This article explores the impact of increased political disillusion on support for a Black regime within a city shaped by Black empowerment. Building on findings from previous research on the 2010 mayoral election in New Orleans, Louisiana (NOLA), we examine how the intersection of race and economic stratification influences political disillusion in a Black community. W.E.B. Du Bois’s double consciousness guides our examination of the Black political sphere relative to the election of Mayor Mitch Landrieu in 2010. We conduct a quantitative content analysis to illuminate the communicative elements resulting from Black empowerment and the political incorporation of Black residents of New Orleans in relation to political disillusion. All participants (n=22) in this sample are Black New Orleanians who were eligible to vote in the 2010 New Orleans mayoral election. Our findings convey a Black electorate both disillusioned by post-Katrina economic and political developments and yet pragmatic about the possibilities for greater success with a white mayor. Also, the findings suggest that government disillusion influences why Black voters are willing to elect a white mayor. Lastly, we assert that participants, while being seen as outsiders to their community, develop a second-sight. This second-sight is generated by intra-racial political considerations that take on cultural, as well as political, form.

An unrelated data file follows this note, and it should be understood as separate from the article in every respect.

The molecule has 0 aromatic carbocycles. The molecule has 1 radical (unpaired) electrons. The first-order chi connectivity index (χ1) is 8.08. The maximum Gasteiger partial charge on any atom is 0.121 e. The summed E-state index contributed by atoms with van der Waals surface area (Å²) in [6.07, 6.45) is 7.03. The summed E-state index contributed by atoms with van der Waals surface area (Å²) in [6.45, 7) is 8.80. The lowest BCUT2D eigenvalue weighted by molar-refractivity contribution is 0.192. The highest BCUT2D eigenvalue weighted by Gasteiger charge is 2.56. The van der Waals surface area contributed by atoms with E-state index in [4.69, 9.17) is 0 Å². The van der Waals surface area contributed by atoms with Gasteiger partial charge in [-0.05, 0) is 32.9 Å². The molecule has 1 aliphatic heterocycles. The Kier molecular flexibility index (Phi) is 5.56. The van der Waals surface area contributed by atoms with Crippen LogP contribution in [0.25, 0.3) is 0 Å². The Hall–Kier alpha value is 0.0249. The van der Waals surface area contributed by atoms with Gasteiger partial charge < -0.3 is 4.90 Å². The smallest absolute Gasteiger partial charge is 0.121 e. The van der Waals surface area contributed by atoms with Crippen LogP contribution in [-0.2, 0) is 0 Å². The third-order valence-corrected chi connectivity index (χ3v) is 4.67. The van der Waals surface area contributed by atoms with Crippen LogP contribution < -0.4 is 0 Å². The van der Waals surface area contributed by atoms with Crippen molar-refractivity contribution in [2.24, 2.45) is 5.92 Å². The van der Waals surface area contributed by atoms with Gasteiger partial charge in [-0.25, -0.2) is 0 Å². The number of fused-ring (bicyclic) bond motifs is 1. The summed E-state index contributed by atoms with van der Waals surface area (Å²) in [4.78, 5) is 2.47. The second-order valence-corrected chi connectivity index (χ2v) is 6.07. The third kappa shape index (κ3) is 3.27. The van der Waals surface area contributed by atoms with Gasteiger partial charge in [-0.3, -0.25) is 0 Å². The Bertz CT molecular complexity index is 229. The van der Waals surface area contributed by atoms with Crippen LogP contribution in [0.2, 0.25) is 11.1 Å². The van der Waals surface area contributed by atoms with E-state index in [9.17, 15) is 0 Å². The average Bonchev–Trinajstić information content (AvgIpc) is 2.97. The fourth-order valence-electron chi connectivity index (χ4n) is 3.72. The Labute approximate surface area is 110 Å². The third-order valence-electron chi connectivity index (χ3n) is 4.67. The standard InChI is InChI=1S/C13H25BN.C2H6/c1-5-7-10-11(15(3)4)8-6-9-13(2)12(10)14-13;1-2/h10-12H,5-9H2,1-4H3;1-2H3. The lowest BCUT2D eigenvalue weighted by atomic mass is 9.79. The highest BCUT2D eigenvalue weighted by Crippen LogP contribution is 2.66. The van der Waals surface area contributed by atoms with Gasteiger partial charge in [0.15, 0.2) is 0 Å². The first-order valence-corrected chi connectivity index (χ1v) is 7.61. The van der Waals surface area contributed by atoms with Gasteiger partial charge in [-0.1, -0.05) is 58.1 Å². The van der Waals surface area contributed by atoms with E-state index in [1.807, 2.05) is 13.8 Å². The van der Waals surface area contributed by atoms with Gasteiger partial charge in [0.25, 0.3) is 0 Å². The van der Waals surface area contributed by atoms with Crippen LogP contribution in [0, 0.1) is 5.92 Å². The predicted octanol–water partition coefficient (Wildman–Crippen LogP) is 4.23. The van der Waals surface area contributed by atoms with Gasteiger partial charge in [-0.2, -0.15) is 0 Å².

Conceptualizing Black Political Disillusionment: Stories from New Orleans
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Marcus J. Coleman, Marek Steedman, Iliyan Iliev, Lawless Turner; Conceptualizing Black Political Disillusionment: Stories from New Orleans. National Review of Black Politics 1 April 2021; 2 (2): 107–130. doi: https://doi.org/10.1525/nrbp.2021.2.2.107
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